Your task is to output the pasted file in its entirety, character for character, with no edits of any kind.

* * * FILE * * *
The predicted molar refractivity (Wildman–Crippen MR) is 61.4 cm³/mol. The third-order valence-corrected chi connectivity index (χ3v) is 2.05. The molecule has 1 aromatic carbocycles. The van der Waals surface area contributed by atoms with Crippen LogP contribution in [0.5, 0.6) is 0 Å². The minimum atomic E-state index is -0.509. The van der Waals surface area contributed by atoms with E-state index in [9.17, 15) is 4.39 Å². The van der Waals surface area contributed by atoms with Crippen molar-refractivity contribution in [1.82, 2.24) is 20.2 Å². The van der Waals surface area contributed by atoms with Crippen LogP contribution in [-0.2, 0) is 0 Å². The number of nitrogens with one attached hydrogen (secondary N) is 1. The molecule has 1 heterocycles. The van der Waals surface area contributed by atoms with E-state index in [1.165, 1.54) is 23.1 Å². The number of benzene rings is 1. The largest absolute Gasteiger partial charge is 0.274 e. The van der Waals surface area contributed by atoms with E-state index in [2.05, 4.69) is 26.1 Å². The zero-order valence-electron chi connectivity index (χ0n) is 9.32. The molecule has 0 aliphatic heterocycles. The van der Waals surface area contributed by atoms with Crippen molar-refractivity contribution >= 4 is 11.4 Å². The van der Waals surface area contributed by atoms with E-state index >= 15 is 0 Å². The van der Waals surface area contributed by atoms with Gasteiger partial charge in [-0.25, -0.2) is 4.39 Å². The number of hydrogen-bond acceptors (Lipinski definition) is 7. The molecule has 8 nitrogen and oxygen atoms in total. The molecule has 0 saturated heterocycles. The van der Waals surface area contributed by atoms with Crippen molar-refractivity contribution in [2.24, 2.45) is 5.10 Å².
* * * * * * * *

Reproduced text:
The predicted molar refractivity (Wildman–Crippen MR) is 61.4 cm³/mol. The third-order valence-corrected chi connectivity index (χ3v) is 2.05. The molecule has 1 aromatic carbocycles. The van der Waals surface area contributed by atoms with Crippen LogP contribution in [0.5, 0.6) is 0 Å². The minimum atomic E-state index is -0.509. The van der Waals surface area contributed by atoms with E-state index in [9.17, 15) is 4.39 Å². The van der Waals surface area contributed by atoms with Crippen molar-refractivity contribution in [1.82, 2.24) is 20.2 Å². The van der Waals surface area contributed by atoms with Crippen LogP contribution in [-0.2, 0) is 0 Å². The number of nitrogens with one attached hydrogen (secondary N) is 1. The molecule has 1 heterocycles. The van der Waals surface area contributed by atoms with E-state index in [1.165, 1.54) is 23.1 Å². The number of benzene rings is 1. The largest absolute Gasteiger partial charge is 0.274 e. The van der Waals surface area contributed by atoms with E-state index in [2.05, 4.69) is 26.1 Å². The zero-order valence-electron chi connectivity index (χ0n) is 9.32. The molecule has 0 aliphatic heterocycles. The van der Waals surface area contributed by atoms with Crippen molar-refractivity contribution >= 4 is 11.4 Å². The van der Waals surface area contributed by atoms with E-state index >= 15 is 0 Å². The van der Waals surface area contributed by atoms with Gasteiger partial charge in [-0.25, -0.2) is 4.39 Å². The number of hydrogen-bond acceptors (Lipinski definition) is 7. The molecule has 8 nitrogen and oxygen atoms in total. The molecule has 0 saturated heterocycles. The van der Waals surface area contributed by atoms with Crippen molar-refractivity contribution in [2.24, 2.45) is 5.10 Å².